In a post entitled “Scheduling Issues”, HeismanPundit takes umbrage at the lack of quality of the SEC’s non-conference scheduling. While that’s not exactly a novel revelation, what’s really got his panties in a wad in the comments section of his post is his fever dream that SEC schools uniquely aren’t man enough to schedule more than one “legitimate” non-conference road game a year.
Well, USC goes to Nebraska and Notre Dame. That\’s two legitimate road OOC games. Washington goes to Syracuse and Hawaii, both actual road games that require road trips.
We are talking college football, not business. If you want to go to a college football business blog and brag about UGA\’s moneymaking, feel free. Here, we talk about football issues.
Hokay, let’s do that. Is there something particularly unusual about SEC schools not taking on multiple legitimate OOC opponents on the road?
I went to the National Champs.net site to check out all of the 2007 schedules for the BCS conferences to see how many schools in those six conferences play more than one “legitimate” (which I’m defining as a game against another BCS conference opponent or Notre Dame) road non-conference game this year.
The results are not likely to surprise any rational fan of college football.
From the ACC:
Florida State – 2 road games (Colorado and Florida); 1 neutral site game (‘Bama at Jacksonville)
Duke – 2 road games (Northwestern, Notre Dame)
From the Big East:
Connecticut – 2 road games (Duke, Virginia)
Pittsburgh – 2 road games (Michigan State, Virginia)
From the Big 10:
Illinois – 1 road game (Syracuse); 1 neutral site game (Missouri at St. Louis)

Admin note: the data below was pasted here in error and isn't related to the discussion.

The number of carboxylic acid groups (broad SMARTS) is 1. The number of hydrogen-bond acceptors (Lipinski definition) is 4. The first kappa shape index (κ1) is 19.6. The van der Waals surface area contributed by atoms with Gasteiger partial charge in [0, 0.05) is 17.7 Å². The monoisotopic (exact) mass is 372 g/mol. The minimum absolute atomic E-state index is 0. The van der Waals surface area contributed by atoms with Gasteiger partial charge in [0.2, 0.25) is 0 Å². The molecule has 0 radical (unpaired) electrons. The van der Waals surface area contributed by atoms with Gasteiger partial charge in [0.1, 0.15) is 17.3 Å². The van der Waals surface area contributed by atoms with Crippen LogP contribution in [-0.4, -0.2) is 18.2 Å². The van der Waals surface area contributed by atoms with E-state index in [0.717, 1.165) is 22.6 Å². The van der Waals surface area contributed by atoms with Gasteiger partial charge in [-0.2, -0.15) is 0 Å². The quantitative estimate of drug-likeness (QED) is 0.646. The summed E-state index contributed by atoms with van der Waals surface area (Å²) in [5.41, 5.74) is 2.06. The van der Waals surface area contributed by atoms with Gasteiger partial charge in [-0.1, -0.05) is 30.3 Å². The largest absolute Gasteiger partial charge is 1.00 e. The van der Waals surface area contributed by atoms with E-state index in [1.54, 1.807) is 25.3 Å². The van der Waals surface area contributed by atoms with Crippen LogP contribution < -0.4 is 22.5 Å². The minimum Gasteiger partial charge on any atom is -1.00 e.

From the Pac-10:
Southern Cal – 2 road games (Nebraska and Notre Dame)
From the SEC:
From the Big XII:
Missouri – 1 road game (Mississippi); 1 neutral site game (Illinois at St. Louis)
Now, HP does use Hawaii as an example of a legitimate opponent, so if I stretch to include mid-majors that have the potential to be ranked in the Top 25 this year, you can arguably expand that list to include Washington (Syracuse and Hawaii) and Kansas State (Auburn and Fresno State).
That’s seven or nine teams, depending on your definition, out of sixty six to seventy or so schools. Around 10%. And if I pull the neutral site games off the list (which, given HP’s choice of words “actual road games”, I probably should), we lose two of those schools, since that’s how Missouri and Illinois face off. Beyond that, no BCS conference has more than two schools with two road OOC games on their schedules.
This is not exactly what I would call a common practice, in other words.
Needless to say, I don’t find HP’s position convincing me about anything other than his SEC bias. As LD puts it in that comment section,
This is all too disappointing. I was even thinking about writing a post on how much better your blog is when you focus on Heisman first-hand reporting rather than \”off-the-cuff\”, unresearched SEC-bashing. Sad.